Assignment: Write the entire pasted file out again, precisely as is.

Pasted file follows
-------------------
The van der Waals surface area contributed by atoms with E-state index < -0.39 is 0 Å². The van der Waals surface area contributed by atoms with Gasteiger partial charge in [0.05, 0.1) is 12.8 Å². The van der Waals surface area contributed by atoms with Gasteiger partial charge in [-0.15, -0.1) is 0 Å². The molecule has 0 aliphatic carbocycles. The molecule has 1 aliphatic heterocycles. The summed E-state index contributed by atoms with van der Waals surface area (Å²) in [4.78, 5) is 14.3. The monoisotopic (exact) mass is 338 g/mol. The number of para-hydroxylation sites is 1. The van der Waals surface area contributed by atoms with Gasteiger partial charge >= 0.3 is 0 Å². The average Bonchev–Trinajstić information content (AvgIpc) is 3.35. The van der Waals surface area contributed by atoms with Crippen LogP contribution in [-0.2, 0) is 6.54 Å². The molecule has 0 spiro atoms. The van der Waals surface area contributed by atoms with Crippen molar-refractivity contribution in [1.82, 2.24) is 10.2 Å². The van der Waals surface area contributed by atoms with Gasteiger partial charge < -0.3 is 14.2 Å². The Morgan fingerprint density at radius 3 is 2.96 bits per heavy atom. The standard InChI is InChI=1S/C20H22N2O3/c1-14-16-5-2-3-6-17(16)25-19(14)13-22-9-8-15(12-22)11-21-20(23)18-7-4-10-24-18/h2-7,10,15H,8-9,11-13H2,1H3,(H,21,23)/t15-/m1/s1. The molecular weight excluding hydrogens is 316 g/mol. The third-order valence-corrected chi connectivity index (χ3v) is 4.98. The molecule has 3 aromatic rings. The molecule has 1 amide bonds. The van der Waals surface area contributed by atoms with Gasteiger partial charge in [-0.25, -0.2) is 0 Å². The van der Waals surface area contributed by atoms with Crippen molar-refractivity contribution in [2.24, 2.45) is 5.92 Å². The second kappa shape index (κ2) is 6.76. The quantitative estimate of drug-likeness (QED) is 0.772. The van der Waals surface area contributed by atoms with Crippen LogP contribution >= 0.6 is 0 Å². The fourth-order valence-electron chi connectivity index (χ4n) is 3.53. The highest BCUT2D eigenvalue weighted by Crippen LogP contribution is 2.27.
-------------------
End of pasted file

The van der Waals surface area contributed by atoms with E-state index < -0.39 is 0 Å². The van der Waals surface area contributed by atoms with Gasteiger partial charge in [0.05, 0.1) is 12.8 Å². The van der Waals surface area contributed by atoms with Gasteiger partial charge in [-0.15, -0.1) is 0 Å². The molecule has 0 aliphatic carbocycles. The molecule has 1 aliphatic heterocycles. The summed E-state index contributed by atoms with van der Waals surface area (Å²) in [4.78, 5) is 14.3. The monoisotopic (exact) mass is 338 g/mol. The number of para-hydroxylation sites is 1. The van der Waals surface area contributed by atoms with Gasteiger partial charge >= 0.3 is 0 Å². The average Bonchev–Trinajstić information content (AvgIpc) is 3.35. The van der Waals surface area contributed by atoms with Crippen LogP contribution in [-0.2, 0) is 6.54 Å². The molecule has 0 spiro atoms. The van der Waals surface area contributed by atoms with Crippen molar-refractivity contribution in [1.82, 2.24) is 10.2 Å². The van der Waals surface area contributed by atoms with Gasteiger partial charge < -0.3 is 14.2 Å². The Morgan fingerprint density at radius 3 is 2.96 bits per heavy atom. The standard InChI is InChI=1S/C20H22N2O3/c1-14-16-5-2-3-6-17(16)25-19(14)13-22-9-8-15(12-22)11-21-20(23)18-7-4-10-24-18/h2-7,10,15H,8-9,11-13H2,1H3,(H,21,23)/t15-/m1/s1. The molecular weight excluding hydrogens is 316 g/mol. The third-order valence-corrected chi connectivity index (χ3v) is 4.98. The molecule has 3 aromatic rings. The molecule has 1 amide bonds. The van der Waals surface area contributed by atoms with Gasteiger partial charge in [-0.25, -0.2) is 0 Å². The van der Waals surface area contributed by atoms with Crippen molar-refractivity contribution in [2.24, 2.45) is 5.92 Å². The second kappa shape index (κ2) is 6.76. The quantitative estimate of drug-likeness (QED) is 0.772. The van der Waals surface area contributed by atoms with Crippen LogP contribution >= 0.6 is 0 Å². The fourth-order valence-electron chi connectivity index (χ4n) is 3.53. The highest BCUT2D eigenvalue weighted by Crippen LogP contribution is 2.27.